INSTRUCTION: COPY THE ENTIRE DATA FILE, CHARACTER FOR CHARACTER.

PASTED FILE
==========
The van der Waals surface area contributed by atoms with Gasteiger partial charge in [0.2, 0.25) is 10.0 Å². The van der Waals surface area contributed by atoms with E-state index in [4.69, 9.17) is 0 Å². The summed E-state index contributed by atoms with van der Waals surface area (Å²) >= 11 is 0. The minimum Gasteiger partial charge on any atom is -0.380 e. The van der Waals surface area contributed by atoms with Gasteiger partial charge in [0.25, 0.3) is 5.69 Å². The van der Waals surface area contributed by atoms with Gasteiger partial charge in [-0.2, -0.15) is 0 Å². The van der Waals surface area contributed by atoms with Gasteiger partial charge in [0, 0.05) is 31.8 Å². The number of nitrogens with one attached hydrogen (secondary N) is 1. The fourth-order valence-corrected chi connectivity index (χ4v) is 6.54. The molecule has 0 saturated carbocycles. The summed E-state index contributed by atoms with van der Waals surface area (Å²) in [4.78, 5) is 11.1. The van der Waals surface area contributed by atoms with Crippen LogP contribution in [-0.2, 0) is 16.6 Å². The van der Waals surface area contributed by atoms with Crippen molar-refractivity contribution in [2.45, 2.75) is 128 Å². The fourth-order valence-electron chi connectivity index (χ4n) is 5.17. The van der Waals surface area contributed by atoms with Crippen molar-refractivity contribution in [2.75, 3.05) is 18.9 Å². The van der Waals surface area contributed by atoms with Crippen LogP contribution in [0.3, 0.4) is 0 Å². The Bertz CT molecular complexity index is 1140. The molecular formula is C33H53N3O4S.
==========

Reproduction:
The van der Waals surface area contributed by atoms with Gasteiger partial charge in [0.2, 0.25) is 10.0 Å². The van der Waals surface area contributed by atoms with E-state index in [4.69, 9.17) is 0 Å². The summed E-state index contributed by atoms with van der Waals surface area (Å²) >= 11 is 0. The minimum Gasteiger partial charge on any atom is -0.380 e. The van der Waals surface area contributed by atoms with Gasteiger partial charge in [0.25, 0.3) is 5.69 Å². The van der Waals surface area contributed by atoms with Gasteiger partial charge in [-0.2, -0.15) is 0 Å². The van der Waals surface area contributed by atoms with Gasteiger partial charge in [0, 0.05) is 31.8 Å². The number of nitrogens with one attached hydrogen (secondary N) is 1. The fourth-order valence-corrected chi connectivity index (χ4v) is 6.54. The molecule has 0 saturated carbocycles. The summed E-state index contributed by atoms with van der Waals surface area (Å²) in [4.78, 5) is 11.1. The van der Waals surface area contributed by atoms with Crippen LogP contribution in [-0.2, 0) is 16.6 Å². The van der Waals surface area contributed by atoms with Crippen molar-refractivity contribution in [2.45, 2.75) is 128 Å². The fourth-order valence-electron chi connectivity index (χ4n) is 5.17. The van der Waals surface area contributed by atoms with Crippen molar-refractivity contribution in [2.75, 3.05) is 18.9 Å². The van der Waals surface area contributed by atoms with Crippen LogP contribution in [0.3, 0.4) is 0 Å². The Bertz CT molecular complexity index is 1140. The molecular formula is C33H53N3O4S.